Daniel Wu: “Well, we had a fight camp for the actors that had no martial arts experience before and it was a six week fight camp with D.D. and Stephen [Fung], first of all assessing what they could do because people have natural abilities, natural talents. Like Aramis is naturally athletic. So we figured out what we can use of his natural abilities that would help in the fighting scenes. And then also teach him new things as well. You cannot become a martial arts expert in six weeks, but what we can do is pick and choose the best of what these people have naturally and accentuate those or make it better. But then also to teach them basics as well, basic roundhouse kick, all this stuff they didn’t know as well.

For me myself, I hadn’t done a martial arts action piece in a long time, like eight years or something like that. So I started preparing probably as early as August because I’m older than him. So it takes a little while to make sure…and I also had serious injuries. I’ve torn an ACL, I’ve broken an ankle. So for me it was a slower process at the beginning and then I ramped it up at the end once I knew my body was handling it well. That’s basically it is training hours. Fight camp was from 9 to 6 every day, 9 in the morning to 6 at night.”

What is the emotional core of the story?

David Dobkin: “I think the emotional core of the story is about, it starts with there’s a boy who’s trying to find his way home. And there’s a man who has never had a home, but he’s slowly discovering, Quinn, this man who was not his real father but a father that saved him and brought him up, trained him to be the man that he is today. It’s discovering that your father is a horrible man and trying to understand how you get out from underneath that when there’s not really an escape. It’s a little bit like being in a gangster movie where you discover, ‘Hey man, I want to get out now,’ and nobody leaves. So that dynamic is there and together I think they end up on a journey to enlightenment.

We always think of all of this through the terms of the great Chinese epic storytelling. The fact that he’s carrying the burden of all the people that he’s killed and how does he move forward from that? He’s starting to be effective and carry the weight of that. He’s having an awakening already at the beginning of the show. This boy walks in who’s very pure and has a very simple emotional journey and he can’t stand to see that boy’s journey not continue. And he also realizes that the boy may be his chance to get out. So it’s beautiful because the lines are very simple, but I think of a movie like Shane or any of the great Westerns. It has all those very, very simple elements of character to it.”

How quickly will be introduced to Veil (played by Madeleine Mantock) and Sunny’s relationship?

David Dobkin: “In the first episode, we’re introduced to it because his emotional core is built around her actually.”

Can you talk more about the different color palettes and different barons, and will it be similar to the approach of Game of Thrones?

David Dobkin: “I love that you point that out. We don’t have the extremities that they have as far as they have snow. They have Italy or wherever they’re shooting that stuff, Malta, huge castles and stuff. We have a world that’s much less populated and sparse and just finding its way back onto its feet as a civilization. But I think that the color palette to be able to identify people, especially when you start to see from a base place, when armies start fighting, you need to identify who’s who. And I also like the fact that the characters each have colors that are kind of specific to themselves and you can identify them. But we hope we imbue the kind of feeling that you get in a show like Game of Thrones. When you cut to The Watch, you feel a certain way. When you cut to Westeros, you feel totally different.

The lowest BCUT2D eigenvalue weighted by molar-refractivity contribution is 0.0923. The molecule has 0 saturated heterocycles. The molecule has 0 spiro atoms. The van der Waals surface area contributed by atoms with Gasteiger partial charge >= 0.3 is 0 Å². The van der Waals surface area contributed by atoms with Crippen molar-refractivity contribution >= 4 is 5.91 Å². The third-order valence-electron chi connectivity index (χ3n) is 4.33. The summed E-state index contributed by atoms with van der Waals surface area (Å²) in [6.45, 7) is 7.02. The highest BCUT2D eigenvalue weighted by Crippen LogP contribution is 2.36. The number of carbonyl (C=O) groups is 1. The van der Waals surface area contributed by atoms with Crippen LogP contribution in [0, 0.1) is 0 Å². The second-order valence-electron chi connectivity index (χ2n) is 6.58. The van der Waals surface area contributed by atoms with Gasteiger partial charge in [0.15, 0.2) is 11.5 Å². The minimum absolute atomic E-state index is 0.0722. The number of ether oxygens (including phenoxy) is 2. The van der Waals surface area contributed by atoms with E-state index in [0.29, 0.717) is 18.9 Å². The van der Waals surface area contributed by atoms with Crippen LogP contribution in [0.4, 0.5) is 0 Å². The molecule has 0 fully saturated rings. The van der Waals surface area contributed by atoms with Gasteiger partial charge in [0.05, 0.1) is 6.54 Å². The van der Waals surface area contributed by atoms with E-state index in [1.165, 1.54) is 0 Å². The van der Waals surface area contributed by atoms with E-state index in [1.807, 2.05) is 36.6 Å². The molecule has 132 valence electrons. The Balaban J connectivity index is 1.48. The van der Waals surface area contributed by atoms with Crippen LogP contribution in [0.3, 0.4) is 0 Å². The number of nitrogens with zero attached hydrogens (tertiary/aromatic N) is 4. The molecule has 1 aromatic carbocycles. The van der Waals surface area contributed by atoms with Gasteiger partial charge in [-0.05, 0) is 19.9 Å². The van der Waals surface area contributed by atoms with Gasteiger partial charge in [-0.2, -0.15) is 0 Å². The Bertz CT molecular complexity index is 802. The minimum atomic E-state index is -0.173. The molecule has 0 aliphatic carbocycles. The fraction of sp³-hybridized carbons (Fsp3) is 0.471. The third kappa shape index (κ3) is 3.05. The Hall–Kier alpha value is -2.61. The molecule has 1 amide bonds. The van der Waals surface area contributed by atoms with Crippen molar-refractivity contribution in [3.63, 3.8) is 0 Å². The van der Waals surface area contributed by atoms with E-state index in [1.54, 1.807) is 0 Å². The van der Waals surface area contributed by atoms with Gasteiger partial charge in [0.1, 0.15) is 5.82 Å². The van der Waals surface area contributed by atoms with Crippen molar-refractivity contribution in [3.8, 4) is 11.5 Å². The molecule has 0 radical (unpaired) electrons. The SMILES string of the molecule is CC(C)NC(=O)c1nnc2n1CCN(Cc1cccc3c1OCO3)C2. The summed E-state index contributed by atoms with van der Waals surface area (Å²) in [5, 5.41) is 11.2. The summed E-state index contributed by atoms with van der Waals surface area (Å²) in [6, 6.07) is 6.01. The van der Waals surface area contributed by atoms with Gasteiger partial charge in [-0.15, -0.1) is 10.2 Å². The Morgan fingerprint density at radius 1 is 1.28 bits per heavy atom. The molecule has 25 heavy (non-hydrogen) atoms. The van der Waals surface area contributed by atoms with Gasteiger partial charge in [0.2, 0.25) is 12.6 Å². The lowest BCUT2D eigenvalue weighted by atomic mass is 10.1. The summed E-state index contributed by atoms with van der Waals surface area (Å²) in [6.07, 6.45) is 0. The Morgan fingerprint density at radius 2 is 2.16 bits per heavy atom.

We have that element in a smaller scale. Like our fort where Quinn is at, it has a specific feel, a specific color. Then when you go to The Widow’s lodge, it’s totally has a different name, The Lodge, because The Fort has a masculine feeling. You go to her place and there’s this sophisticated element. There’s books around. There’s art around. There’s things like that that represent her character and what she’s about, what she’s trying to imbue upon her followers.”

Aramis Knight: “It might feel a bit more rural than The Fort really just because The Fort is the biggest. Quinn is the most powerful baron in the badlands. He’s the biggest baron in the badlands so he overlooks everything and controls so much, not only in The Fort but also just in the badlands in general. I think it’s going to be interesting to see The Lodge, there’s more freedom of speech and it’s less organized government I guess that Quinn has really created with The Fort.”

David Dobkin: “Widow’s introducing new ideas. She’s the first female baron and she trains girls to fight. There are things that she’s doing that are really revolutionary but like any person at the forefront of a bunch of ideas, it’s very extreme and it has a lack of humanity to it as well. It’s very brutal because she’s trying to win this idea through. But it’s fascinating how much depth and detail these guys have dreamt up and put into the show. It’s a very complete world. That’s very, very hard to find. Unless you’re coming out of a novel, it’s very hard to find a world that’s been this well thought out.”

More on Into the Badlands: Into the Badlands Interview with Al Gough, Miles Millar, Marton Csokas, Emily Beecham and Orla Brady Interview